I cried at work when I was sick, alerting job candidates to errors in their applications, and more

It’s five short answers to five short questions. Here we go…

1. Should I tell job applicants about errors on their resumes and cover letters?

As I’m reviewing resumes, I frequently see errors on resumes and cover letters (spelling mistakes, grammar errors, things like that). Should I let a candidate know, in the interest of helping them out? I’m more inclined to want to mention it when it’s just one rather than when there are several.

Nah, not your job. I’m all for giving job candidates feedback once they’ve interviewed, but for simple spelling or grammatical mistakes and for people who aren’t going to be asked to interview, I think that’s something you need to leave them to manage on your own. (Plus, I’m doubting that you really have time for it or that it would be a good use of your time to do.)

2. I cried in front of our director when I was sick

The other day I was sick and ended up needing to leave early because I made a (last minute) doctor appointment. My team lead asked that I ask our director (my boss’s boss) if it was ok since my boss was on vacation and she didn’t feel comfortable giving me the go-ahead. When I went to the director’s office. I told her I wasn’t feeling well (headache and dizziness) and had made an appointment at my doctor but would need to leave right then. As I was telling her this, I started crying (I’m a crier when sick). I apologized and explained that I tend to cry when not feeling well. She told me to go ahead and asked if I would be ok to drive.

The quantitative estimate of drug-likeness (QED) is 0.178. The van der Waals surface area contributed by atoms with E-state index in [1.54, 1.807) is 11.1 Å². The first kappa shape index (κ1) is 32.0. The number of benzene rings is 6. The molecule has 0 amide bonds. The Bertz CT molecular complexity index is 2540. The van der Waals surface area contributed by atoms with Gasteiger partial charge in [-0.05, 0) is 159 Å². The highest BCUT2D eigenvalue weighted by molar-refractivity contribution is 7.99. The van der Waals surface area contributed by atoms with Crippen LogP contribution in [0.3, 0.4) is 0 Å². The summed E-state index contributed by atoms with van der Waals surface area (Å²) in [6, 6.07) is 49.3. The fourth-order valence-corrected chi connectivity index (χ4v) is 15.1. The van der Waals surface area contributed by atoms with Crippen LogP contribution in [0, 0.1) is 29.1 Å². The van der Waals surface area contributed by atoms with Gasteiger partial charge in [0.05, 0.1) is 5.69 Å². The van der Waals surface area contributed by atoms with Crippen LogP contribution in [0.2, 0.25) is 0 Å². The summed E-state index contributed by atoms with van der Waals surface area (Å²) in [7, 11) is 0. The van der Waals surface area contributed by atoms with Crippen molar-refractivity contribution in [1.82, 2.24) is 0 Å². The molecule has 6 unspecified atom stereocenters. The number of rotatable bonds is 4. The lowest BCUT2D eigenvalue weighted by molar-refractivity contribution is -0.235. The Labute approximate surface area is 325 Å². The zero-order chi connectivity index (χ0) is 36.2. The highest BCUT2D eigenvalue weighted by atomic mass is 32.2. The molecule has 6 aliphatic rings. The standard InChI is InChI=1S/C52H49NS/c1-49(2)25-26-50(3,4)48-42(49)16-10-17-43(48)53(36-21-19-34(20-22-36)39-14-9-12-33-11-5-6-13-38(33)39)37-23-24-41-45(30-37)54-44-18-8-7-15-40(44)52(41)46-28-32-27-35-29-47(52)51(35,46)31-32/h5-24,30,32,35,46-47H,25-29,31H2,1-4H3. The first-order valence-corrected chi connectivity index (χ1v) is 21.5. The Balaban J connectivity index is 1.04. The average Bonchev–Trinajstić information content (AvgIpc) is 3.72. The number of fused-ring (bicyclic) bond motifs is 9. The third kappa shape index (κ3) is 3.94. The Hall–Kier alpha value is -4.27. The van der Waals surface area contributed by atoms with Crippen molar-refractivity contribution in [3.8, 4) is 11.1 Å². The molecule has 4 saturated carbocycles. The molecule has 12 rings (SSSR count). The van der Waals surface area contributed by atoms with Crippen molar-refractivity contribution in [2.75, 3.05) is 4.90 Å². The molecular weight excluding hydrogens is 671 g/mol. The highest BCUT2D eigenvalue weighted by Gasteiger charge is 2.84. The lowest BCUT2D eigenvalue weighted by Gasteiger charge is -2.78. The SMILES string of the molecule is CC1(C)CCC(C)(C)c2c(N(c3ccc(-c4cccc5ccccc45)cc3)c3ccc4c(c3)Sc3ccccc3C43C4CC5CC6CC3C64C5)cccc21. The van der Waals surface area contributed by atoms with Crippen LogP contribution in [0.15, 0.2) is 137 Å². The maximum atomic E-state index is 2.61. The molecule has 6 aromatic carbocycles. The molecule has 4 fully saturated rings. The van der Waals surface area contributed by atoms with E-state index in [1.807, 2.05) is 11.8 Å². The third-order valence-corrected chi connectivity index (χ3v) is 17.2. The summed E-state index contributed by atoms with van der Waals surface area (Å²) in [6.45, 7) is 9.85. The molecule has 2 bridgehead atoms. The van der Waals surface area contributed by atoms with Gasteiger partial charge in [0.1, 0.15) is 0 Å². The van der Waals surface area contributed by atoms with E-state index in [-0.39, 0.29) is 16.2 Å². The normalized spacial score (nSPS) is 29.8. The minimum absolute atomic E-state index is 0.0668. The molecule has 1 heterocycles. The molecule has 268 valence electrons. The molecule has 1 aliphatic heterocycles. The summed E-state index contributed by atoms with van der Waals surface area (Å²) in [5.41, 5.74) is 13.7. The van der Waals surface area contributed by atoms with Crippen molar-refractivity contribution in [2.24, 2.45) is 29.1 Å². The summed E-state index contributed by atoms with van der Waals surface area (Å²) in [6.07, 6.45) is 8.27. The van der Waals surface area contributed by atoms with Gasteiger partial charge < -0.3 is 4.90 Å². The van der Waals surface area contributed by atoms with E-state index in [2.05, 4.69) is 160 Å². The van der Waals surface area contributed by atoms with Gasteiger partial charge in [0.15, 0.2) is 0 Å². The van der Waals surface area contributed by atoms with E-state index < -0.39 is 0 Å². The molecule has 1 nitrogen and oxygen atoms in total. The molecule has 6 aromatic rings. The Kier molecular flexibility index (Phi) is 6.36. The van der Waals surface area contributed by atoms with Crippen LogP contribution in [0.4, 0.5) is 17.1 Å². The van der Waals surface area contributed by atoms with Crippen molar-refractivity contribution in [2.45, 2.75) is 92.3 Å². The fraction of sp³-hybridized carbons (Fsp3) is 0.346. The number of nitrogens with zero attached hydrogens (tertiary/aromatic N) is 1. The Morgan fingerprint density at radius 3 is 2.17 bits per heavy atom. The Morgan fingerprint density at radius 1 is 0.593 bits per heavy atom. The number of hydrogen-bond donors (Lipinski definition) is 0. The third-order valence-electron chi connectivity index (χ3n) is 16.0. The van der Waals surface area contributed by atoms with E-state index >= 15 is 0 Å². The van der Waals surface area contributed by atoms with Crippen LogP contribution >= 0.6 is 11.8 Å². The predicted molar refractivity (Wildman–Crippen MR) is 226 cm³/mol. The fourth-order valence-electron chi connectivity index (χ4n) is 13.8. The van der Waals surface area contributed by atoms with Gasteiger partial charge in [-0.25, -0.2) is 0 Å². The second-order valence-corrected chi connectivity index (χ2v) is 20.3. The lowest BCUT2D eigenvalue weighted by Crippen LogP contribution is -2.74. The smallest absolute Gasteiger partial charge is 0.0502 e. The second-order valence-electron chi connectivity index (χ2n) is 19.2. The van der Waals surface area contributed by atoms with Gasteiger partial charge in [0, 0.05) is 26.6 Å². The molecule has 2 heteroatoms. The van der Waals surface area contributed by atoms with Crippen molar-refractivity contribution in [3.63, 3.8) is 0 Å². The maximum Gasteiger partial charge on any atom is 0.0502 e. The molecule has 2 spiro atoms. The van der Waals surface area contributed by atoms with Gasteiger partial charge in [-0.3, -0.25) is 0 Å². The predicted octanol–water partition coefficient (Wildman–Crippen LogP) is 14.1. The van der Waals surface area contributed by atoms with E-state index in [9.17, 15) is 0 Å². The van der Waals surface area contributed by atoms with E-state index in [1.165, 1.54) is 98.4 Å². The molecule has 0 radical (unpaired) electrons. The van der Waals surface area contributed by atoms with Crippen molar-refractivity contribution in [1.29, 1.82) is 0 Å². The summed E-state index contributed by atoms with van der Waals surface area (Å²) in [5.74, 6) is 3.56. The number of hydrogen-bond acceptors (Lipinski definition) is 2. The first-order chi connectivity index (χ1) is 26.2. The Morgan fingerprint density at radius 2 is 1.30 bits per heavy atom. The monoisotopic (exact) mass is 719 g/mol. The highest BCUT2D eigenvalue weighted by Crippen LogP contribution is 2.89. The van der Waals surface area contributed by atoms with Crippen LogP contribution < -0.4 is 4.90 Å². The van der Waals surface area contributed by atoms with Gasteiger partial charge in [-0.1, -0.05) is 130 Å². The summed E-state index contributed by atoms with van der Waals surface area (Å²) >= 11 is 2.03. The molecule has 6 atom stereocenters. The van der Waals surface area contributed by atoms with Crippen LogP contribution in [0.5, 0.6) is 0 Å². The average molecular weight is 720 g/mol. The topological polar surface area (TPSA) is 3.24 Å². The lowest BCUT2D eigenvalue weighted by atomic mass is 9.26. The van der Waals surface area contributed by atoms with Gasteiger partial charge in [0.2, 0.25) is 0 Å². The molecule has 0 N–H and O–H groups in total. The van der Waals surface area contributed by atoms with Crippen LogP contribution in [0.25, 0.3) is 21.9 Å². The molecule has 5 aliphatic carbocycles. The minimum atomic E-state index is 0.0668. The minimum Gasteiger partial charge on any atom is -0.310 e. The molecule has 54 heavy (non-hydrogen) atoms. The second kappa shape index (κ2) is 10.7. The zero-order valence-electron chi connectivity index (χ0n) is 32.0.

Now that I’m feeling better, should I apologize to her again? I don’t think I necessarily need to pop into her office but if I run into her in the hall or something should I bring it up or wait and see if she does? This is the second embarrassing interaction I’ve had with her and don’t want to come off as someone who is inept or awkward.

Side note: the first interaction was shortly after I started and we were on the elevator she made a comment about being tired and yawned…normal reaction might have been to say something about how it was almost the end of the day blah blah…my reaction “oh yeah, my cat likes to jump on me in the middle of the night blah blah…” pretty sure I came across as the creepy cat lady that day.

I don’t think you need to apologize in the sense of owing her an apology, but I think you’re right to acknowledge “hey, that was a slightly unusual moment between us” — especially since you’re feeling weird about it. I’d just pop your head in her door and say, “Thank you for being so kind to me last week when I was sick. Apologies for the emotion — that happens sometimes when I’m sick.” That’s it; don’t make it a bigger deal than that (and you can frame it more as a thank-you than an apology).